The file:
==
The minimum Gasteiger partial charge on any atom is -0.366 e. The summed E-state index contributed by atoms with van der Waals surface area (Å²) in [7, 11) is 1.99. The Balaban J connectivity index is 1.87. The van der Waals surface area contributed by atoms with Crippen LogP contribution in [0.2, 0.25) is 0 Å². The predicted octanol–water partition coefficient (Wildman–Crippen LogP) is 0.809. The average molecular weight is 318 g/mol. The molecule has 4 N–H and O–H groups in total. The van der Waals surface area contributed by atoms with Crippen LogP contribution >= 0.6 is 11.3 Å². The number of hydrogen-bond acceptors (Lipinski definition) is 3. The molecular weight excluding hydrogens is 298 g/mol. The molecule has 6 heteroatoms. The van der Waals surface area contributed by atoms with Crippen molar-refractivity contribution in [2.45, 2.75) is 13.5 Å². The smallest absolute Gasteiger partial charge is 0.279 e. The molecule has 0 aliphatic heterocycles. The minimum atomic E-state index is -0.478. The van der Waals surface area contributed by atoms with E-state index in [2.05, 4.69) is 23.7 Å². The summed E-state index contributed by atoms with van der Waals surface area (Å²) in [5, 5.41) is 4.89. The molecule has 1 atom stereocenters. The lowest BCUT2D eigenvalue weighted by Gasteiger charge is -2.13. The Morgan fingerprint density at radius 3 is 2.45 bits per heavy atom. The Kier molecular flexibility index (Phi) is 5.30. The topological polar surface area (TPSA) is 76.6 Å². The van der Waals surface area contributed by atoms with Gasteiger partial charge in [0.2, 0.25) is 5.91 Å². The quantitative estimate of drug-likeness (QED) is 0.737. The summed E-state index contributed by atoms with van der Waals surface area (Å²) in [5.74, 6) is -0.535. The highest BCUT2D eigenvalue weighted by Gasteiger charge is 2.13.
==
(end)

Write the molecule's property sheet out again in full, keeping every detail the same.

The minimum Gasteiger partial charge on any atom is -0.366 e. The summed E-state index contributed by atoms with van der Waals surface area (Å²) in [7, 11) is 1.99. The Balaban J connectivity index is 1.87. The van der Waals surface area contributed by atoms with Crippen LogP contribution in [0.2, 0.25) is 0 Å². The predicted octanol–water partition coefficient (Wildman–Crippen LogP) is 0.809. The average molecular weight is 318 g/mol. The molecule has 4 N–H and O–H groups in total. The van der Waals surface area contributed by atoms with Crippen LogP contribution >= 0.6 is 11.3 Å². The number of hydrogen-bond acceptors (Lipinski definition) is 3. The molecular weight excluding hydrogens is 298 g/mol. The molecule has 6 heteroatoms. The van der Waals surface area contributed by atoms with Crippen molar-refractivity contribution in [2.45, 2.75) is 13.5 Å². The smallest absolute Gasteiger partial charge is 0.279 e. The molecule has 0 aliphatic heterocycles. The minimum atomic E-state index is -0.478. The van der Waals surface area contributed by atoms with E-state index in [2.05, 4.69) is 23.7 Å². The summed E-state index contributed by atoms with van der Waals surface area (Å²) in [5, 5.41) is 4.89. The molecule has 1 atom stereocenters. The lowest BCUT2D eigenvalue weighted by Gasteiger charge is -2.13. The Morgan fingerprint density at radius 3 is 2.45 bits per heavy atom. The Kier molecular flexibility index (Phi) is 5.30. The topological polar surface area (TPSA) is 76.6 Å². The van der Waals surface area contributed by atoms with Gasteiger partial charge in [0.2, 0.25) is 5.91 Å². The quantitative estimate of drug-likeness (QED) is 0.737. The summed E-state index contributed by atoms with van der Waals surface area (Å²) in [5.74, 6) is -0.535. The highest BCUT2D eigenvalue weighted by Gasteiger charge is 2.13.